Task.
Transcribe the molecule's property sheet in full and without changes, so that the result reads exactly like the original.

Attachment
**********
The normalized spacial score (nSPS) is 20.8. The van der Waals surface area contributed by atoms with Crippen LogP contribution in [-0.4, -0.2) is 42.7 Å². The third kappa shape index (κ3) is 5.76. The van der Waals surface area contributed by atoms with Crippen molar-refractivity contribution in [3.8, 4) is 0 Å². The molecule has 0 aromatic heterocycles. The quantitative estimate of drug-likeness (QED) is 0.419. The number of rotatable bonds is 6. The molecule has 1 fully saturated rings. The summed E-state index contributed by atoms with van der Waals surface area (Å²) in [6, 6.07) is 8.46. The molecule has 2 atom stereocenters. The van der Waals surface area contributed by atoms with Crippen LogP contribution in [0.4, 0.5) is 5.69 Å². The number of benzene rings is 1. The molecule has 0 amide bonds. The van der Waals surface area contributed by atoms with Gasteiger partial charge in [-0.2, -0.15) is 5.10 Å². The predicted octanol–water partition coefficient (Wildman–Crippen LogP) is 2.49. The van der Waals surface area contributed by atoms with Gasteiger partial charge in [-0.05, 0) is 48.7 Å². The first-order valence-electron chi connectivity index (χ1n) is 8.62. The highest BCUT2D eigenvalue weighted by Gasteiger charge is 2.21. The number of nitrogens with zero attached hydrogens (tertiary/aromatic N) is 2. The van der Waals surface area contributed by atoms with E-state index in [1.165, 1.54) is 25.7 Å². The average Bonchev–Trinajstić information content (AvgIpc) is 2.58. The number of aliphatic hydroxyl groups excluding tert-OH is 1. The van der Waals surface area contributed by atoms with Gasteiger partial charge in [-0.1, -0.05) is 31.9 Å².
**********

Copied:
The normalized spacial score (nSPS) is 20.8. The van der Waals surface area contributed by atoms with Crippen LogP contribution in [-0.4, -0.2) is 42.7 Å². The third kappa shape index (κ3) is 5.76. The van der Waals surface area contributed by atoms with Crippen molar-refractivity contribution in [3.8, 4) is 0 Å². The molecule has 0 aromatic heterocycles. The quantitative estimate of drug-likeness (QED) is 0.419. The number of rotatable bonds is 6. The molecule has 1 fully saturated rings. The summed E-state index contributed by atoms with van der Waals surface area (Å²) in [6, 6.07) is 8.46. The molecule has 2 atom stereocenters. The van der Waals surface area contributed by atoms with Crippen LogP contribution in [0.4, 0.5) is 5.69 Å². The number of benzene rings is 1. The molecule has 0 amide bonds. The van der Waals surface area contributed by atoms with Gasteiger partial charge in [-0.2, -0.15) is 5.10 Å². The predicted octanol–water partition coefficient (Wildman–Crippen LogP) is 2.49. The van der Waals surface area contributed by atoms with Gasteiger partial charge in [-0.05, 0) is 48.7 Å². The first-order valence-electron chi connectivity index (χ1n) is 8.62. The highest BCUT2D eigenvalue weighted by Gasteiger charge is 2.21. The number of nitrogens with zero attached hydrogens (tertiary/aromatic N) is 2. The van der Waals surface area contributed by atoms with E-state index in [1.165, 1.54) is 25.7 Å². The average Bonchev–Trinajstić information content (AvgIpc) is 2.58. The number of aliphatic hydroxyl groups excluding tert-OH is 1. The van der Waals surface area contributed by atoms with Gasteiger partial charge in [-0.1, -0.05) is 31.9 Å².